Faculty Study Seminars
Faculty Study Seminars provide a means for faculty with common interests to learn more about a teaching-related topic. Each group meets four times a semester, at times mutually agreed to by participants, to read and discuss a teaching-related book (books provided by OID). Your only obligation is to read and to show up for discussion.
To sign up for a group, e-mail the facilitator noted below with your contact information (e-mail and phone) and a copy of your semester schedule (noting the times you cannot meet). You will be contacted once an initial meeting date is set.
Unflattening by Nick Sousanis.
How do we think? How do we make meaning? How do our students construe the information they encounter? In Unflattening, Nick Sousanis defies conventional forms of scholarly discourse by using graphic art to provide a serious inquiry into the ways humans construct knowledge. Through its graphic innovations, Unflattening challenges the kind of rigid thinking that Sousanis calls “flatness.” By fusing words with images, Unflattening produces knew forms of knowing and encourages readers to access modes of understanding that move beyond traditional learning methods. As the first graphic scholarly text ever produced, Unflattening provides an engaging and challenging read and will evoke as much discussion over its form as its content.
Tami Carmichael, Director of Integrated Studies, will facilitate this Faculty Study Seminar. To join the group, contact: firstname.lastname@example.org
Curious by Ian Leslie
Everyone is born curious. But only some retain the habits of exploring, learning, and discovering as they grow older. Those who do so tend to be smarter, more creative, and more successful. So why are many of us allowing our curiosity to wane?
In Curious, Ian Leslie makes a passionate case for the cultivation of our “desire to know.” Just when the rewards of curiosity have never been higher, it is misunderstood, undervalued, and increasingly monopolized by a cognitive elite. A “curiosity divide” is opening up.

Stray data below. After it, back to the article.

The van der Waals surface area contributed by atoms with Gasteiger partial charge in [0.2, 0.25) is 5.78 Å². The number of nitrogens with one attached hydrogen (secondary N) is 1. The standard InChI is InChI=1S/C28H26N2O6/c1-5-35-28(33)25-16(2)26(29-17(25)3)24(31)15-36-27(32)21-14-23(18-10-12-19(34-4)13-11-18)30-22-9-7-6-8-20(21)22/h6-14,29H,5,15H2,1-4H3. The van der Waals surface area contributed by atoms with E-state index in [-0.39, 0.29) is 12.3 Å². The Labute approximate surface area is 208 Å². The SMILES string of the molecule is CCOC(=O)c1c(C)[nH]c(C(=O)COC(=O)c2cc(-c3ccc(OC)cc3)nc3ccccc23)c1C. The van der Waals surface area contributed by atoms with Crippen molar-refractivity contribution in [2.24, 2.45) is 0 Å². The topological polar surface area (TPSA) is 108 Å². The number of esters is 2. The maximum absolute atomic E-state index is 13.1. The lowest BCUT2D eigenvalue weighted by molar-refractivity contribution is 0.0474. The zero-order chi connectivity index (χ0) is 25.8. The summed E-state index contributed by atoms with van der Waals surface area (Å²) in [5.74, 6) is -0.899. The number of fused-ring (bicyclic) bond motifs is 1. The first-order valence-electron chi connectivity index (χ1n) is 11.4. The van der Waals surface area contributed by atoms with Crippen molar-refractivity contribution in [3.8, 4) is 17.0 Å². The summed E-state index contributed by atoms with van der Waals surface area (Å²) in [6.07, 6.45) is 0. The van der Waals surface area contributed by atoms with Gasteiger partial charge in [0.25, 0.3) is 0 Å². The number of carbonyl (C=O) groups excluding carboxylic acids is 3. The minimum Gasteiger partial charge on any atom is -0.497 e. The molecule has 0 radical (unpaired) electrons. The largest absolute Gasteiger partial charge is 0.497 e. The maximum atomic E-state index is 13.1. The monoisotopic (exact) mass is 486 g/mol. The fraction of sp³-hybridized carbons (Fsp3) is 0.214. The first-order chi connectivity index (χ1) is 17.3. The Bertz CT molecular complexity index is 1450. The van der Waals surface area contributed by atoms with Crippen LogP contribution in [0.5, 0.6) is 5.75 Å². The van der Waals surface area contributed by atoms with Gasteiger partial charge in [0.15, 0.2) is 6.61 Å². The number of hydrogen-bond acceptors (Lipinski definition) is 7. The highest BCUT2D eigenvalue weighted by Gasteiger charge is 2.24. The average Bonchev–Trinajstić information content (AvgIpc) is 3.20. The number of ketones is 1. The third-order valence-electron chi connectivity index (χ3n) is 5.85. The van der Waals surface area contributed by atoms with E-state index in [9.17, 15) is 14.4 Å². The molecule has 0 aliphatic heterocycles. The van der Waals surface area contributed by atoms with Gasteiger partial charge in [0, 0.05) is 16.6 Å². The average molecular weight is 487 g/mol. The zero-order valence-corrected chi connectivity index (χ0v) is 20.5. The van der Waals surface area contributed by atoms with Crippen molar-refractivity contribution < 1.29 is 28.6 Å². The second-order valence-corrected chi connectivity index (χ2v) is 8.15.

This divide is being exacerbated by the way we use the Internet. Thanks to smartphones and tools such as Google and Wikipedia, we can answer almost any question instantly. But does this easy access to information guarantee the growth of curiosity? No—quite the opposite. Leslie argues that true curiosity the sustained quest for understanding that begets insight and innovation—is in fact at risk in a wired world.
Mark Dusenbury, Associate Professor, Aviation, will facilitate this Faculty Study Seminar. To join the group, contact: email@example.com
Advancing Social Justice, by Tracy Davis and Laura M. Harrison
Many educators are committed to diversity, multiculturalism, and social justice but are unsure of how to realize these commitments in the classroom. The gap between our values and teaching practices continues to grow as we grapple with questions such as: what does it mean to have a social justice-based curriculum and how does it apply to my students? In Advancing Social Justice: Tools, Pedagogies, and Strategies to Transform Your Campus, Davis and Harrison help educators gain a clear understanding of what social justice is, along with describing effective practices to help us embrace a broad social justice approach both inside and outside of the classroom. Advancing Social Justice underscores that social justice is not an add-on to student learning; rather, it must be treated as the essence of education. You should consider this seminar if you are curious about how you might design and implement social justice interventions in your courses.
Kate Schaab will facilitate this Faculty Study Seminar. To join the group, contact: firstname.lastname@example.org
Multimodal Literacies and Emerging Genres edited by Tracey Bowen and Carl Whithaus
Are you interested in increasing student engagement in writing projects? One possibility is to move beyond traditional academic essays and research projects by integrating multimodal writing into your course. Multimodal writing assignments invite students to work “across multiple modes of communication” and offer new opportunities to learn, experiment, and make meaning that are increasingly critical to future success.
Over the last several years, digital and information technologies have allowed scholars to consider new possibilities for student research and writing. This collection of essays discusses these new possibilities and explores “how understandings of genre and media can be used in classrooms to help facilitate students’ development as writers able to work across modes and across genres.”
This seminar will be beneficial if writing is essential to your course, whether you are already using writing assignments that ask students to compose in various genres and/or media types, or are just interested in discussing these possibilities and potential challenges.
Shane Winterhalter, Coordinator of the University Writing Program, will facilitate this Faculty Study Seminar. To join this group, contact shane.winterhalter@UND.edu